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"Let there arise out of you a band of people inviting to all that is good enjoining what is right and forbidding what is wrong; they are the ones to attain felicity".
(surah Al-Imran,ayat-104)
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User Name: Ghayyur_Ayub
Full Name: Ghayyur Ayub
User since: 26/Jul/2007
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Countering terrorism through health activities.

By

Dr Ghayur Ayub

Terrorism started creeping into Pakistan from Afghanistan in the 1990s. In late 1996 I was appointed as Director General of Health by the interim government of Meraj Khalid and stayed in that position till October 1999. During my tenure, I realised that ministry of health could indirectly help the government countering terrorism by using three health activities:  

1. Health and mosque initiative 

2. Primary Health Care and Family Planning program (PHC & FP)  

3. Poverty alleviation program  

1. Health and mosque initiative 

It came to my notice that a nongovernmental organization (NGO) in Rawalpindi had involved a religious madrasa in health activities. I visited the madrasa and was surprized to find a unique way of interactive work between a religious seminary and preventive as well as curative healthcare system. On preventive side, the students took part in outreach health activities such as polio vaccination or awareness campaigns on sanitation etc. On curative side, an outpatient department (OPD) and a day-care operating theatre was set up within the premises. The OPD was open to patients of all creed, colour, cast and religion. The students were brought in groups to help patients in OPD activities. The operation theatre was open for day-care surgeries. Local surgeons would come and perform minor surgeries three times a week. At the end of the day, the patients were discharged to take medicines at home and advised to return for post operation check-ups. Medicines were provided free of cost. In addition to teaching school curriculum, students were asked about their experiences in OPD and outreach preventive health activities. At the end of Q&A the teachers would correlate this humanitarian service to the spirit of Quran and Hadith teachings. Showing religion and welfare activities on a same platform turned out to be the most practical way of teaching true Islam.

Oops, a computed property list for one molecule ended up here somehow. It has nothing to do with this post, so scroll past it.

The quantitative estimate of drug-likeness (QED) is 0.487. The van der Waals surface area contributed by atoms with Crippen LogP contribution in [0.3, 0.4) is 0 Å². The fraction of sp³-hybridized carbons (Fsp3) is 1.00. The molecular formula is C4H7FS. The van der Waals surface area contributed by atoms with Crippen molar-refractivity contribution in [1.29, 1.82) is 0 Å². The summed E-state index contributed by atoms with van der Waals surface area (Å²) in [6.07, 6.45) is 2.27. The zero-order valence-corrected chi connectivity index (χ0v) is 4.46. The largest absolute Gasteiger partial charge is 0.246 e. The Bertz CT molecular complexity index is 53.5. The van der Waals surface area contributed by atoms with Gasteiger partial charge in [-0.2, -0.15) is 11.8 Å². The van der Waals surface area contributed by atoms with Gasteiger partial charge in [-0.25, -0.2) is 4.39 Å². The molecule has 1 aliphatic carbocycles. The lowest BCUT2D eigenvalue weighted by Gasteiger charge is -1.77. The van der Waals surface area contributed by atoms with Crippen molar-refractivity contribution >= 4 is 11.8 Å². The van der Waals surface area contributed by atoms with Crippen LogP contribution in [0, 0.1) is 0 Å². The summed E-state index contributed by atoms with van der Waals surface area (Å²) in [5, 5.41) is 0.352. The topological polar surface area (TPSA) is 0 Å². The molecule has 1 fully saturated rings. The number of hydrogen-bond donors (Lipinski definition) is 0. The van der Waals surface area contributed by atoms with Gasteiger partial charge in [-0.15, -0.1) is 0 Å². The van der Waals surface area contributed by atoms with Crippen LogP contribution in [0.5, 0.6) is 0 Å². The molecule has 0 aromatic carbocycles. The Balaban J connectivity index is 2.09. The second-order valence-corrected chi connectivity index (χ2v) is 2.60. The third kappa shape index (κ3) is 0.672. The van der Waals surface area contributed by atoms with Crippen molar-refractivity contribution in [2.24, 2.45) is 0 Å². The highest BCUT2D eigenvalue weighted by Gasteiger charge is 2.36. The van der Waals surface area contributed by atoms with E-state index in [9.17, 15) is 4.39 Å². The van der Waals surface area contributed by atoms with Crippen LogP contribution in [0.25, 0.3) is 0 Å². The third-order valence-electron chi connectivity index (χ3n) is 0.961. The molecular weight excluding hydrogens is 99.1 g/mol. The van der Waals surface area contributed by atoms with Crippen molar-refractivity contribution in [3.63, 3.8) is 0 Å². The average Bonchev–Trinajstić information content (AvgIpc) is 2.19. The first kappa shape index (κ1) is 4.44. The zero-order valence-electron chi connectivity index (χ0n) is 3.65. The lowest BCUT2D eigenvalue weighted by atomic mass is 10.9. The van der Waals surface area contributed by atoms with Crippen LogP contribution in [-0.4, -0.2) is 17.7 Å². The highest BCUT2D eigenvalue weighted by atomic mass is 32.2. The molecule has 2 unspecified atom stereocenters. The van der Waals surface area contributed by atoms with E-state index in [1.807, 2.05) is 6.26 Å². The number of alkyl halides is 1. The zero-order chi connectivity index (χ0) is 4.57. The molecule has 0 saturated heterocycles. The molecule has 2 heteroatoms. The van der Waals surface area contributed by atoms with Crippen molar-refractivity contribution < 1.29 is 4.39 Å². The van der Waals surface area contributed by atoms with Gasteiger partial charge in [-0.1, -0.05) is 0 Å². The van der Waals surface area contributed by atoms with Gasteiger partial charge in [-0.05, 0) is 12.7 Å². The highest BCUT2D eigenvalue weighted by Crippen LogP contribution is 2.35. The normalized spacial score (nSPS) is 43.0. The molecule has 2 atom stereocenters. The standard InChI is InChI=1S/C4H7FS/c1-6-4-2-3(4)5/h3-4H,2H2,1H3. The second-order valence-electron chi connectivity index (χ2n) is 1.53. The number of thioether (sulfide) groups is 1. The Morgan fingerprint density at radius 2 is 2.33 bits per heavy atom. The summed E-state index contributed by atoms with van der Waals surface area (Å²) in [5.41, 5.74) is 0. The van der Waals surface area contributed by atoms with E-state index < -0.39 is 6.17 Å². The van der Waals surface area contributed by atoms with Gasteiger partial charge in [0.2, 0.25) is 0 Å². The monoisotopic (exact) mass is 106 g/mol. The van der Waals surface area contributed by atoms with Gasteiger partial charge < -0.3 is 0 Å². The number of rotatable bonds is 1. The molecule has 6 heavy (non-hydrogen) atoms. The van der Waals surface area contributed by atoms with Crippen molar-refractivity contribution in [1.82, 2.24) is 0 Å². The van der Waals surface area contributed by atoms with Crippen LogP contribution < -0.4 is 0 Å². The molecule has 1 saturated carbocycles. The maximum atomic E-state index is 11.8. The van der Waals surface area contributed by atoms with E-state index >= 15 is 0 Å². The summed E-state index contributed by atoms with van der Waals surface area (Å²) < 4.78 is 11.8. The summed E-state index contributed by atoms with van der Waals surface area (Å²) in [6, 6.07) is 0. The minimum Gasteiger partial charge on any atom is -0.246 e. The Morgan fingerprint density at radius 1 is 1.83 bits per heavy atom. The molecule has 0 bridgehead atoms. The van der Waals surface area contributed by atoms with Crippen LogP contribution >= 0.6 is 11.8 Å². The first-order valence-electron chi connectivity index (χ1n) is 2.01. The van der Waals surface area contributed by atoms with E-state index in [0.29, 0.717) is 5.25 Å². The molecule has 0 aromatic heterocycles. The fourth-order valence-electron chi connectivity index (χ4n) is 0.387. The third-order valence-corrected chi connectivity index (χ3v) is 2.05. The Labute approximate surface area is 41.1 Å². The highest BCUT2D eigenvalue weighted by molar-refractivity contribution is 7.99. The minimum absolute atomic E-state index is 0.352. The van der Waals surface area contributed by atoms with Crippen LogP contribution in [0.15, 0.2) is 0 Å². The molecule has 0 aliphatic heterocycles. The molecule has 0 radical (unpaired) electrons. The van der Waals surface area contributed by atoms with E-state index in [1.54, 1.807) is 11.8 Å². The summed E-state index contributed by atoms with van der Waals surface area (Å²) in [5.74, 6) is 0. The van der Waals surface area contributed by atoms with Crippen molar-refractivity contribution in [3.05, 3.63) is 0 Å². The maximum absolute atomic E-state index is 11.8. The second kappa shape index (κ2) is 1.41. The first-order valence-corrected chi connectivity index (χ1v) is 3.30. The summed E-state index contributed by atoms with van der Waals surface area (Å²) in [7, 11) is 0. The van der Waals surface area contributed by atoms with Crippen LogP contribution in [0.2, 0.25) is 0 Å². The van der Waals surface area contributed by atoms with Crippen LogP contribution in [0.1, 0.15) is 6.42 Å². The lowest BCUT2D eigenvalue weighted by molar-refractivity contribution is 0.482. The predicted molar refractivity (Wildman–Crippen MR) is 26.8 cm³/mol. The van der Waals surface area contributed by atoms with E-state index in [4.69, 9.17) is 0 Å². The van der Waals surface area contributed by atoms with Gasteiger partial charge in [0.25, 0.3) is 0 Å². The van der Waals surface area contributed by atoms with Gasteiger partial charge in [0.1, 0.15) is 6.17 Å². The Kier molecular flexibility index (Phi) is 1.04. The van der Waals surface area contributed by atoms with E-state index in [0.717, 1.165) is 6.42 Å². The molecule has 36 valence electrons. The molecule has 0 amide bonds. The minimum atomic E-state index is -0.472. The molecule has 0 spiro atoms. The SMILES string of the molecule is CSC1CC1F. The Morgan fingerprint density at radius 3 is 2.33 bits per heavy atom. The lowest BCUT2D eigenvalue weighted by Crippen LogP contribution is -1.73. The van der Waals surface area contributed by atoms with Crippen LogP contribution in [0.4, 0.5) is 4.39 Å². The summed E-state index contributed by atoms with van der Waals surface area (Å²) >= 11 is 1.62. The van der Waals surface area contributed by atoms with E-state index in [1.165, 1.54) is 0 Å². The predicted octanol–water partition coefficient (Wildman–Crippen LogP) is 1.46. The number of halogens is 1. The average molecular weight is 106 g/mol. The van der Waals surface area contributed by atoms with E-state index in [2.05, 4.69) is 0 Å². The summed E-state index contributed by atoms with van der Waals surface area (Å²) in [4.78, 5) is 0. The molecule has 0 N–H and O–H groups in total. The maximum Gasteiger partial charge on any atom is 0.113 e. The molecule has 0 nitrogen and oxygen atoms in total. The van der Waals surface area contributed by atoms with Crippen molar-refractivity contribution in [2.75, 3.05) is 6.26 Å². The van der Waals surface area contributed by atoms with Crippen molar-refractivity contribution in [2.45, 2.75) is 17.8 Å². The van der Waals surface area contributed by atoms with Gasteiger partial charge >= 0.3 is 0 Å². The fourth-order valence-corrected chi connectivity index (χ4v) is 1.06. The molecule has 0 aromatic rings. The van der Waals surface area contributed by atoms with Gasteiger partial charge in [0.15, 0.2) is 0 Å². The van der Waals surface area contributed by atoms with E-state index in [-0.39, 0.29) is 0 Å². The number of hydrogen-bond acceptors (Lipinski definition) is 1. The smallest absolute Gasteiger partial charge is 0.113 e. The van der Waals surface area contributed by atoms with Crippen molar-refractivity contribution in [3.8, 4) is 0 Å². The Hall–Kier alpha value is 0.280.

I was impressed by the change in the attitude of students and teachers alike. Unlike other seminaries, there was no hate or resentment towards other sects. The teachers were teaching and the students were following the true essence of Islam. Majority of these students were the future custodians of Mosques and Madrasas. I realised Pakistan needed this type of religious teaching. I took the local WHO team to know if a project could be materialized. The response was positive. A paper was prepared and I discussed it with senior management in Geneva. It was agreed to take it up as an official activity. Ground work was prepared and it was decided to sign an agreement on October 18, 1999 in Islamabad between WHO and the health ministry to start pilot projects in all four provinces. The agreement never saw light of the day as government was toppled a week before. Therefore, a golden opportunity was lost which could have helped the country counter terrorism in a more practical and mallow way.

2.  Data Bank